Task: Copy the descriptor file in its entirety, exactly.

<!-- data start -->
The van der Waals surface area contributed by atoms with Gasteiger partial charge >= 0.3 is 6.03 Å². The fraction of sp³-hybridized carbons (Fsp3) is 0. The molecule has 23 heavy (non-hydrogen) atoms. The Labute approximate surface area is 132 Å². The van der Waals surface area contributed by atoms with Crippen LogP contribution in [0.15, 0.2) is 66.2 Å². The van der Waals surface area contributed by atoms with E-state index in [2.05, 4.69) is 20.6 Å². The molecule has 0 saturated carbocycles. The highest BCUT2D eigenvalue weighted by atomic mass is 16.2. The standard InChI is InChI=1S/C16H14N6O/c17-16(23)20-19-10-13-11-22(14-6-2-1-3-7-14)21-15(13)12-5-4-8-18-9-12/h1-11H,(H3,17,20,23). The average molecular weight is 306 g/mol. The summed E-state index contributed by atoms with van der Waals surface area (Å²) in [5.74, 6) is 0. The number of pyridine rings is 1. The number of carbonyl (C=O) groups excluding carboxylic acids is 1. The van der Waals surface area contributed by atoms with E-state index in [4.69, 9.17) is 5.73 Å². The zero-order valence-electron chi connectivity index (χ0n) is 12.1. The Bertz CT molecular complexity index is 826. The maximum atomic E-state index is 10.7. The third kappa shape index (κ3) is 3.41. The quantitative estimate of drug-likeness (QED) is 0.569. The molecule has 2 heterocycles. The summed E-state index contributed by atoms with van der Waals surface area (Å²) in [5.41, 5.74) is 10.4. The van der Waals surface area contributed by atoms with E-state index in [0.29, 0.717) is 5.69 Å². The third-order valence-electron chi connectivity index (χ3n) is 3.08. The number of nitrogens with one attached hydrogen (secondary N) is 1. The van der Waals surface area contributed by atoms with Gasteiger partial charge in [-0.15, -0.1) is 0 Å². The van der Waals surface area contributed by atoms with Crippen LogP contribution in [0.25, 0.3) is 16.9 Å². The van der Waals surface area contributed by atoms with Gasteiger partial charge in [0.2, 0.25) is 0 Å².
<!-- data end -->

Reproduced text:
The van der Waals surface area contributed by atoms with Gasteiger partial charge >= 0.3 is 6.03 Å². The fraction of sp³-hybridized carbons (Fsp3) is 0. The molecule has 23 heavy (non-hydrogen) atoms. The Labute approximate surface area is 132 Å². The van der Waals surface area contributed by atoms with Crippen LogP contribution in [0.15, 0.2) is 66.2 Å². The van der Waals surface area contributed by atoms with E-state index in [2.05, 4.69) is 20.6 Å². The molecule has 0 saturated carbocycles. The highest BCUT2D eigenvalue weighted by atomic mass is 16.2. The standard InChI is InChI=1S/C16H14N6O/c17-16(23)20-19-10-13-11-22(14-6-2-1-3-7-14)21-15(13)12-5-4-8-18-9-12/h1-11H,(H3,17,20,23). The average molecular weight is 306 g/mol. The summed E-state index contributed by atoms with van der Waals surface area (Å²) in [5.74, 6) is 0. The number of pyridine rings is 1. The number of carbonyl (C=O) groups excluding carboxylic acids is 1. The van der Waals surface area contributed by atoms with E-state index in [4.69, 9.17) is 5.73 Å². The zero-order valence-electron chi connectivity index (χ0n) is 12.1. The Bertz CT molecular complexity index is 826. The maximum atomic E-state index is 10.7. The third kappa shape index (κ3) is 3.41. The quantitative estimate of drug-likeness (QED) is 0.569. The molecule has 2 heterocycles. The summed E-state index contributed by atoms with van der Waals surface area (Å²) in [5.41, 5.74) is 10.4. The van der Waals surface area contributed by atoms with E-state index in [0.29, 0.717) is 5.69 Å². The third-order valence-electron chi connectivity index (χ3n) is 3.08. The number of nitrogens with one attached hydrogen (secondary N) is 1. The van der Waals surface area contributed by atoms with Gasteiger partial charge in [-0.15, -0.1) is 0 Å². The van der Waals surface area contributed by atoms with Crippen LogP contribution in [0.25, 0.3) is 16.9 Å². The van der Waals surface area contributed by atoms with Gasteiger partial charge in [0.2, 0.25) is 0 Å².